Hazardous Manual Tasks

The term ‘manual handling hazard’ has been thought to be misleading as it seems to imply that in order for an injury to occur something heavy must be moved. This is far from the truth and is the reason why the new WHS Act 2012 has removed the term ‘manual handling’ and replaced it with the term ‘hazardous manual task’. Regardless, the two terms can be used interchangeably.

Hazardous manual risks must be managed to remove or reduce the likelihood of a worker sustaining a musculoskeletal injury. Musculoskeletal injuries account for the majority of injuries sustained by workers in Australia each year.

Musculoskeletal injuries (e.g. muscle strains, sprains, joint injuries, hernias, nerve injuries etc.) can be caused by a variety of manual duties, and not all of them involve lifting heavy objects. Hazardous manual tasks have certain characteristics and the WHS Regulations define a hazardous manual task as one that requires a person to lift, lower, push, pull, carry or otherwise move, hold or restrain any person, animal or thing that involves:

  • Repetitive or sustained force

  • High or sudden force

  • Repetitive movement

  • Sustained or awkward posture; or

  • Exposure to vibration.

Musculoskeletal injuries may develop over a period of time, but they can also develop suddenly from sudden or unexpected movements.

A moment’s reflection is likely to show that many every day occupational tasks involve these actions, and may have the potential to cause a musculoskeletal injury or disorder. Even the way a worker’s desk or work area is set up has a potential to impact on musculoskeletal health.

In order to manage the risk of hazardous manual tasks, a process of risk identification should be undertaken in consultation with your staff. Risk identification activities may include the following:

  • Reviewing injury and incident statistics – are there any patterns that point to particular issues?

  • Review equipment instruction manuals.

  • Observe if workers have developed ways of carrying out their duties to make their tasks easier.

  • Consult workers to identify potential problems.

  • Use a risk assessment tool.

A search of the internet will reveal many good, basic risk assessment tools to help the small employer identify hazardous manual tasks. Likewise, the Hazardous Manual Task Code of Practice contains a risk assessment tool that is freely available for use. The Code of Practice is available from Safework Australia and can be found here.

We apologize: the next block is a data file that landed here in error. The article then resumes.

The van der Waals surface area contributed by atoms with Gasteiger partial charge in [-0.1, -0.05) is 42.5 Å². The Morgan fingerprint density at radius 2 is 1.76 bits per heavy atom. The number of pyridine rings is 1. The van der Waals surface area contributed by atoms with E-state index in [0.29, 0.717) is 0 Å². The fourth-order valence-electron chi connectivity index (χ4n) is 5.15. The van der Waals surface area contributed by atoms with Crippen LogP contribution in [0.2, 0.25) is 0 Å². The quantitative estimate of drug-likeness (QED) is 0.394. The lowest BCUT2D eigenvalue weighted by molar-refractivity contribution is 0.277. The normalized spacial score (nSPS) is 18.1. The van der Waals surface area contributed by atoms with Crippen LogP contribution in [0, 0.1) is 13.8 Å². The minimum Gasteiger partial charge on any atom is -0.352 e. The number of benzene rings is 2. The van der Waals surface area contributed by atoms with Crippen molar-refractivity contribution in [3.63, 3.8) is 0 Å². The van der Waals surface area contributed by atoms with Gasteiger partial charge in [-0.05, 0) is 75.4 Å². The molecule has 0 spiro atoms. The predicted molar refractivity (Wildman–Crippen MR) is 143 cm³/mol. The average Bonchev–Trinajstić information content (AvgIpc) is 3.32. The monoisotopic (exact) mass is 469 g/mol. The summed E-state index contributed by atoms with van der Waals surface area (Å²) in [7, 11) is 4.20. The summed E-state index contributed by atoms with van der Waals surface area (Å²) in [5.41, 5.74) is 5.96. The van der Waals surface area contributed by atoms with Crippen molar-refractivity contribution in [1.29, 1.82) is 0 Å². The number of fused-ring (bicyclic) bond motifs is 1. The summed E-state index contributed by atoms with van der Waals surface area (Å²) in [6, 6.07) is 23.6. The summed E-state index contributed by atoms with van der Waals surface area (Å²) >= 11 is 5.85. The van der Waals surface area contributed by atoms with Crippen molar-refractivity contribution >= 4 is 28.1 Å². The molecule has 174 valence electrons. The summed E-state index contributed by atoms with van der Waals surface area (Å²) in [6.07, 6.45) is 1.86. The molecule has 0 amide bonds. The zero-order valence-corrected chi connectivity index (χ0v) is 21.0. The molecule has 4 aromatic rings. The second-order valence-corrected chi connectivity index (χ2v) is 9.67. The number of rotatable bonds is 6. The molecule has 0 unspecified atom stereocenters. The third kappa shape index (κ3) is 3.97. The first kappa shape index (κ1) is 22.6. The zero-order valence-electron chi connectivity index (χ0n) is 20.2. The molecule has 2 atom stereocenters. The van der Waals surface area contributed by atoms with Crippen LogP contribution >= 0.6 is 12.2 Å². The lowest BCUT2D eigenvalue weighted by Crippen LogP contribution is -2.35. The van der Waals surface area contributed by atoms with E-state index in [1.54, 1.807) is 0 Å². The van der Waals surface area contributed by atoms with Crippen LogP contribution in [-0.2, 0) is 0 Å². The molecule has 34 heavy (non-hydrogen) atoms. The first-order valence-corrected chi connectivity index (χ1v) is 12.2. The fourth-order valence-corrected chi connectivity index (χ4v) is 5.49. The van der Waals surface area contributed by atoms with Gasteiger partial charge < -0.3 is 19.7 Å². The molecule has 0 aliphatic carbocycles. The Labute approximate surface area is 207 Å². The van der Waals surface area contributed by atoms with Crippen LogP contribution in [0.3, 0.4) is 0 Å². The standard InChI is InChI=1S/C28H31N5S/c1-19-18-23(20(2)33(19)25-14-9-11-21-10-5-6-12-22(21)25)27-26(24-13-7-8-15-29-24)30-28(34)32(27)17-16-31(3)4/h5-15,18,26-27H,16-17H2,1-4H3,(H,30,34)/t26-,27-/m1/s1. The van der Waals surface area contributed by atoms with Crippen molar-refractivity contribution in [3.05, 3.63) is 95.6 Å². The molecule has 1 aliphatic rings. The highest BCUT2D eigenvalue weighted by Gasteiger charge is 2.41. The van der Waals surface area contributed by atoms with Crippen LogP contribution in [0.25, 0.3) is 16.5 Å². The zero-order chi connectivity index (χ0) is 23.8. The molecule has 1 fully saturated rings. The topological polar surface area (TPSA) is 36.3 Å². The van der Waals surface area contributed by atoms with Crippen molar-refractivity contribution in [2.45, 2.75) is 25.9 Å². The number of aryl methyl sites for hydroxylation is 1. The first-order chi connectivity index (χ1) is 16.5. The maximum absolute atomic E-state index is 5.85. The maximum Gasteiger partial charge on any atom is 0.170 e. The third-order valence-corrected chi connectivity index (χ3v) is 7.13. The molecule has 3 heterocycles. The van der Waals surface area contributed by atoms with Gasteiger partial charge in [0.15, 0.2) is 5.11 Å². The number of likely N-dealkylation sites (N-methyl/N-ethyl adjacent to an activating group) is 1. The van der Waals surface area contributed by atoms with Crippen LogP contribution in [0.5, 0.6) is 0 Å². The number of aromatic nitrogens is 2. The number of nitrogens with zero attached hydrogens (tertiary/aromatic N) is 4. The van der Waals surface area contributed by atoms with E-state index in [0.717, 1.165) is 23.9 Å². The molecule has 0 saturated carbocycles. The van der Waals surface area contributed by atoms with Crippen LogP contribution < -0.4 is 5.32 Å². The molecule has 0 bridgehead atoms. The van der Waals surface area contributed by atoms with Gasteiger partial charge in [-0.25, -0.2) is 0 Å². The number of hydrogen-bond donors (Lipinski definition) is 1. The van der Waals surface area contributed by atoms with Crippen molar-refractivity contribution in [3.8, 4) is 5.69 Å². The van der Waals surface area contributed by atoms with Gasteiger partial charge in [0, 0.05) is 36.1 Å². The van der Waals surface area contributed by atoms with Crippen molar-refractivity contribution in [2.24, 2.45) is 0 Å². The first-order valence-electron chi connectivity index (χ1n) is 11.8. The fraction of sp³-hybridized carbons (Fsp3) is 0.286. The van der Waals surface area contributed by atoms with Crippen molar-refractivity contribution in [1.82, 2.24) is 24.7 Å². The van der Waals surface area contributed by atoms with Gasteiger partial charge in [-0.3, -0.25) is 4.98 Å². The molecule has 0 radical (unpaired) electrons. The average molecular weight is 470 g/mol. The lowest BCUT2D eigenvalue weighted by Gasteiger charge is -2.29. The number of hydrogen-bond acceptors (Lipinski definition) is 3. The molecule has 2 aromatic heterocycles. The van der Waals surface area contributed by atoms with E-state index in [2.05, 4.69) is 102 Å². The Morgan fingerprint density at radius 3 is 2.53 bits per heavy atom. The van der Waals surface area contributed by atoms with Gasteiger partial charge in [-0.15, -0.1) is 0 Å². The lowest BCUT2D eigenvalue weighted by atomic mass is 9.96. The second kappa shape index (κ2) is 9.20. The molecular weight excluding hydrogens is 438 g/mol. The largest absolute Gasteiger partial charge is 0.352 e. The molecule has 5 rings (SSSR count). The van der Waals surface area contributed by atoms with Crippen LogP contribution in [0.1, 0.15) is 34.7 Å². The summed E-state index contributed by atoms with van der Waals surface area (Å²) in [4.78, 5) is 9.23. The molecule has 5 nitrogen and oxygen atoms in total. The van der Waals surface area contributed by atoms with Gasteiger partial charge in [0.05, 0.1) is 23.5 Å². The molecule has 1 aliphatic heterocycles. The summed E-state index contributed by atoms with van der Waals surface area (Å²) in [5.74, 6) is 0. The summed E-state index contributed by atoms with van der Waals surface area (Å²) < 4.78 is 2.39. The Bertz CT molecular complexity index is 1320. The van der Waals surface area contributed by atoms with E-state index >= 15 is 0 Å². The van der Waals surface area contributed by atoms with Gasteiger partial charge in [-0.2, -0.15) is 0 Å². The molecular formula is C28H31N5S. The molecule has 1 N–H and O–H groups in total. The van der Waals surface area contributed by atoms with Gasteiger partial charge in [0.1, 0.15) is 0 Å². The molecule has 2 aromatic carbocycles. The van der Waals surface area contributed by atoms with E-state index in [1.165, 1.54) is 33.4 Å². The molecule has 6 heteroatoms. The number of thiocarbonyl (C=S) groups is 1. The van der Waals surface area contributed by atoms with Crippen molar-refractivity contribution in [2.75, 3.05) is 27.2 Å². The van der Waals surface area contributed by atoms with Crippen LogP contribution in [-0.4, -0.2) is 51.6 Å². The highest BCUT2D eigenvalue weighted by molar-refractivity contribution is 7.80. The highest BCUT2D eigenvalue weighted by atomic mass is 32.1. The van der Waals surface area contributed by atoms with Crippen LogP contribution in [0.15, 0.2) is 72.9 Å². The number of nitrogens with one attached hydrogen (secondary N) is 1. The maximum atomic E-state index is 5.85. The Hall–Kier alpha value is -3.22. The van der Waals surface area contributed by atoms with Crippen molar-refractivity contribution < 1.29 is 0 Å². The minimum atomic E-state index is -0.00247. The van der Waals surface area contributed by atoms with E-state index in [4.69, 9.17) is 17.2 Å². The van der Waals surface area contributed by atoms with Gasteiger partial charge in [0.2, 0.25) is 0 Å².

Moore McPhee WHS Consultants specialise in the needs of small and medium businesses. We are here to help and can provide cost effective solutions for your business. Contact us on 1300 362 351, or speak directly to our Senior Principal Consultant Vanessa Moore on 0401 382 083 or at [email protected] for a confidential discussion about your particular work health and safety needs.

Disclaimer: Any advice and information in this article is general in nature, does not take into account particular circumstances and should not be construed as professional advice. Unless specifically stated otherwise, the information in this article is prepared for South Australian Persons Conducting a Business or Undertaking as defined in the SA Work Health and Safety Act 2012 only. The information may be applicable to other states of Australia that have adopted the harmonised work health and safety legislation but is not guaranteed.

 

© Moore McPhee WHS Consultants Pty Ltd 2016. All rights reserved. Some content available under Creative Commons from Safework Australia. Copyright from other authors is acknowledged were applicable. Do not copy, publish or reuse without permission.